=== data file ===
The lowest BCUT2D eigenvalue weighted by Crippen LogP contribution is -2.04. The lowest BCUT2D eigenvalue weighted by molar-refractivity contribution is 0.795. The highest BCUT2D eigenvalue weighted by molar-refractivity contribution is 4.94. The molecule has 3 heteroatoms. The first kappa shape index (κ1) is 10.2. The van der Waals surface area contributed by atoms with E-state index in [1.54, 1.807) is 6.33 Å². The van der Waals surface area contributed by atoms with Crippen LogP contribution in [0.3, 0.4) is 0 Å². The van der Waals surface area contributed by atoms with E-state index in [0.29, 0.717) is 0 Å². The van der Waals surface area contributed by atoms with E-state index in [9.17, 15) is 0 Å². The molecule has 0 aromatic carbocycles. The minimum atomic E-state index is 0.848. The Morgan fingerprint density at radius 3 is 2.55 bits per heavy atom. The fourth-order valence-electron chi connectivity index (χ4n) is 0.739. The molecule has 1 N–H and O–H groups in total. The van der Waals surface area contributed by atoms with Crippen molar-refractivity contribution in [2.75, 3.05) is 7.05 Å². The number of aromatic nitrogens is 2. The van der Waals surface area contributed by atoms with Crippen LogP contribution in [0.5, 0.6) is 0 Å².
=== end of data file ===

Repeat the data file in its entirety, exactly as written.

The lowest BCUT2D eigenvalue weighted by Crippen LogP contribution is -2.04. The lowest BCUT2D eigenvalue weighted by molar-refractivity contribution is 0.795. The highest BCUT2D eigenvalue weighted by molar-refractivity contribution is 4.94. The molecule has 3 heteroatoms. The first kappa shape index (κ1) is 10.2. The van der Waals surface area contributed by atoms with E-state index in [1.54, 1.807) is 6.33 Å². The van der Waals surface area contributed by atoms with Crippen LogP contribution in [0.3, 0.4) is 0 Å². The van der Waals surface area contributed by atoms with E-state index in [0.29, 0.717) is 0 Å². The van der Waals surface area contributed by atoms with E-state index in [9.17, 15) is 0 Å². The molecule has 0 aromatic carbocycles. The minimum atomic E-state index is 0.848. The Morgan fingerprint density at radius 3 is 2.55 bits per heavy atom. The fourth-order valence-electron chi connectivity index (χ4n) is 0.739. The molecule has 1 N–H and O–H groups in total. The van der Waals surface area contributed by atoms with Crippen molar-refractivity contribution in [2.75, 3.05) is 7.05 Å². The number of aromatic nitrogens is 2. The van der Waals surface area contributed by atoms with Crippen LogP contribution in [0.5, 0.6) is 0 Å².